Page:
Symud i'r prif gynnwys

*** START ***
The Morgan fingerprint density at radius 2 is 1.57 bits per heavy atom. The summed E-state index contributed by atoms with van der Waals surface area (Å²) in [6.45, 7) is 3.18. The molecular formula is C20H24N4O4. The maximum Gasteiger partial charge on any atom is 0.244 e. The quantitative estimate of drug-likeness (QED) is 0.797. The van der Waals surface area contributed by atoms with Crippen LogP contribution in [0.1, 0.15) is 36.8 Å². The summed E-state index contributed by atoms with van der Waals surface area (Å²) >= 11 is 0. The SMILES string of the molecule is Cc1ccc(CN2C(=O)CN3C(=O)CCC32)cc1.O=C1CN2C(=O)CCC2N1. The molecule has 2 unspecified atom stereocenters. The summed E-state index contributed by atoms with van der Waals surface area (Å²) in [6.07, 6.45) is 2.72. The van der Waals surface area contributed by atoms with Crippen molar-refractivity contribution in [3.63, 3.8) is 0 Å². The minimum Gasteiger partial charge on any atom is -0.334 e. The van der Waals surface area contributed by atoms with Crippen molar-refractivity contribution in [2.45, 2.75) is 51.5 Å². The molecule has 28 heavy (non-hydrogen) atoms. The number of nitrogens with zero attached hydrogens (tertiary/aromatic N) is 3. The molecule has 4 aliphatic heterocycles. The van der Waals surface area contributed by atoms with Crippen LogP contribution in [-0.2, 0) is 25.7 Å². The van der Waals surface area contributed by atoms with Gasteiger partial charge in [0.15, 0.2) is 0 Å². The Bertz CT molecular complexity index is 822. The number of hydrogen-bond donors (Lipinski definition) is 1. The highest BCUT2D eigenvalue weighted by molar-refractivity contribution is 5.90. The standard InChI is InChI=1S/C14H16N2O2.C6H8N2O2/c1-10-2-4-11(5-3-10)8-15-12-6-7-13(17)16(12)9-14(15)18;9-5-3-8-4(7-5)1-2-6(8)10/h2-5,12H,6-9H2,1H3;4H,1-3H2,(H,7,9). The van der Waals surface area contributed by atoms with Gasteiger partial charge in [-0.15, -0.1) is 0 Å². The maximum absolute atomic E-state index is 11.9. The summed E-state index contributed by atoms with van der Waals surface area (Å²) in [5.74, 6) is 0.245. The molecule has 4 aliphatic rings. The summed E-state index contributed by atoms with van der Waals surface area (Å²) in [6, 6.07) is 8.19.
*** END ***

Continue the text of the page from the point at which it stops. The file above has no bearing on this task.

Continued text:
" Old Brecknock Chips." 37 those days had been obtained, persons were not allowed to start in business in Brecon, without paying heavy fines, and after they got a footing, the new comers were, likely enough, killed by prejudice, and discounten¬ anced by the wealthy relations of those who still " traded," and considered they had a monopoly to everybodys' custom. Some interesting records, bearing upon the manner in which " new comers " were fined, can be gleaned from the old Borough Book of Orders. We give one or two specimens :— 1698.—" Ordered that Mr Wm. Lewis, elected to be one of the chamberlains of this borough for the ensuing year, doe pay into the hands of Mr John Jeffreys the sum of three gwynus (guineas) for and towards the reimbursing of several persons, trades¬ men of this burrough, of some costs and expenses att law which they have been lately putt to, in suing the said William Lewis for intruding upon this liberty and putting up a mercer's shop therein, being noe burgess or freeman thereof, and that upon payment thereof the said Mr Lewis be admitted as burgess of this corporation." 1710.—From the following entry it would appear that bribery and corruption was the order of the day, unblushingly committed " Ordered that William Powell, mercer, upon his paying of two gwynus (guineas) into the hands of Mr Aid. James, to be by him laid out for the reparation of the pitching and paving of ye High street, in this towne, be admitted and sworn a burgess of the corporation." [Note.—The frequency with which persons were sworn in as burgesses points to the fact that politics controlled the council, these burgesses being the only persons eligible to vote for the "borough member." London merchants, Monmouthshire squires, and Glamorganshire parsons were elected burgesses with the greatest possible freedom.] This system was not only a business fine, but did away with the necessity of levying board of health rates. The following are the dates when " charters" to various trade guilds in the town were approved by the " bayliffe, aldermen, and common counsell":—The Charter of Ordinances of the Fellowship of Mercers (August, 1667); a charter was granted to the glovers on the 29th Septem¬ ber, 1670. Where are these old charters and ordinances noiv, we wonder ? What a light they could throw upon the ways of the early " trades unions !" The good and pious old monopolisers of two hundred years ago would be slightly astonished if they could revisit these earthly scenes, and view the great preponderance of modern drapers and grocers over the old "glovers" and " mercers." In closing these articles, we may say that " the Town and Trade of Brecon " has no need to be ashamed of the past, and if great estates cannot now be bought with the profits of modern trading, tradesmen can still leave behind them monuments of honour and integrity, of self-respect and personal independence of character. No man is expected to cringe for his bread and cheese now-a-days : our ancestors, we are afraid, or at least some of them, were sad sinners, and went in for "policy" before principle, and "profit" before independence of character. The Editor. FEIDAY, MARCH 9th, 1888. " Old Brecknock Chips " did not appear. FRIDAY, MARCH 16th, 1888. BRECON TURNPIKE ROADS ACT, 1809. I have a copy of this Act before me, passed 30th March, 1809, and although it is entitled the " Brecon Turnpike Roads Act," the preamble clearly points out that it had some connection with two other Welsh counties—Radnor and Glamorgan. It was passed " for more effectually repairing, " improving, and keeping in repair several " roads in the counties of Brecon, Radnor, "and Glamorgan, and for making and "maintaining two new branches of road to " communicate therewith." It appeared that the old toll system had been greatly abused, and the tolls, exorbitant though they were, were quite unavailing to pay off the debts. This new Act was necessary, especially s.o as several roads required widening and taking over as turnpike roads. We must remember this was the day of coach, not steam. The new roads made by the Act of 1809 were : The road from Brecon to Merthyr, which joined the Mer- thyr and Neath road at Hirwain common ; and also the road from Crickhowell to Llanelly was made under this Act. All previous Acts were repealed, and the present Act (of 49 George III., cap. 14) took their place. Clause IV. of the Act describes all the roads under the jurisdiction of the Brecon Trustees ; and Clause V. consists of five closely-printed pages, setting forth the names of the new trustees. It appears by Clause VII. that the qualification for trustee was the enjoyment of £80 clear per annum from a landed estate, or a personal estate of